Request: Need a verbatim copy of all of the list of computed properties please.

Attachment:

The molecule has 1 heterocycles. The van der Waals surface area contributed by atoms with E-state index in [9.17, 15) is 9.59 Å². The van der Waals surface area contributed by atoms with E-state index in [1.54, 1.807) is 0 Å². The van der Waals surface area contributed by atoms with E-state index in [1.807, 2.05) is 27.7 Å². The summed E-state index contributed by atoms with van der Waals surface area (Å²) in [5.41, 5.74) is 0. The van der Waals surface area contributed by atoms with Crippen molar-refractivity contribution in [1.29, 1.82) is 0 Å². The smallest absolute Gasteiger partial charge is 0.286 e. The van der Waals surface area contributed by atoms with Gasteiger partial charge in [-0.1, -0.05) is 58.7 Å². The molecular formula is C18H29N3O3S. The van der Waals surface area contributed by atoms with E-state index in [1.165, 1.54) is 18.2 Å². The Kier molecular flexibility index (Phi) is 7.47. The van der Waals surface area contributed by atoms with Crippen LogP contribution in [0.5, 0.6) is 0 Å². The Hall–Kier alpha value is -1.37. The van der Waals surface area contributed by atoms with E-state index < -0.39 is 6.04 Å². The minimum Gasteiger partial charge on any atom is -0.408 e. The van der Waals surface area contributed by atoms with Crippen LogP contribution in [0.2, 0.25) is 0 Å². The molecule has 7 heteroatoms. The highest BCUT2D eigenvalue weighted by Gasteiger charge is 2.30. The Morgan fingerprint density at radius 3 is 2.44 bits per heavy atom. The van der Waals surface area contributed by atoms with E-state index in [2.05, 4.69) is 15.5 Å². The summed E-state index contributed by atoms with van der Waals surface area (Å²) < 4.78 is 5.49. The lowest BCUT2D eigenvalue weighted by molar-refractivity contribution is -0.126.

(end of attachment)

The molecule has 1 heterocycles. The van der Waals surface area contributed by atoms with E-state index in [9.17, 15) is 9.59 Å². The van der Waals surface area contributed by atoms with E-state index in [1.54, 1.807) is 0 Å². The van der Waals surface area contributed by atoms with E-state index in [1.807, 2.05) is 27.7 Å². The summed E-state index contributed by atoms with van der Waals surface area (Å²) in [5.41, 5.74) is 0. The van der Waals surface area contributed by atoms with Crippen molar-refractivity contribution in [1.29, 1.82) is 0 Å². The smallest absolute Gasteiger partial charge is 0.286 e. The van der Waals surface area contributed by atoms with Gasteiger partial charge in [-0.1, -0.05) is 58.7 Å². The molecular formula is C18H29N3O3S. The van der Waals surface area contributed by atoms with E-state index in [1.165, 1.54) is 18.2 Å². The Kier molecular flexibility index (Phi) is 7.47. The van der Waals surface area contributed by atoms with Crippen LogP contribution in [0.5, 0.6) is 0 Å². The Hall–Kier alpha value is -1.37. The van der Waals surface area contributed by atoms with E-state index < -0.39 is 6.04 Å². The minimum Gasteiger partial charge on any atom is -0.408 e. The van der Waals surface area contributed by atoms with Crippen LogP contribution in [0.2, 0.25) is 0 Å². The molecule has 7 heteroatoms. The highest BCUT2D eigenvalue weighted by Gasteiger charge is 2.30. The Morgan fingerprint density at radius 3 is 2.44 bits per heavy atom. The van der Waals surface area contributed by atoms with E-state index in [2.05, 4.69) is 15.5 Å². The summed E-state index contributed by atoms with van der Waals surface area (Å²) < 4.78 is 5.49. The lowest BCUT2D eigenvalue weighted by molar-refractivity contribution is -0.126.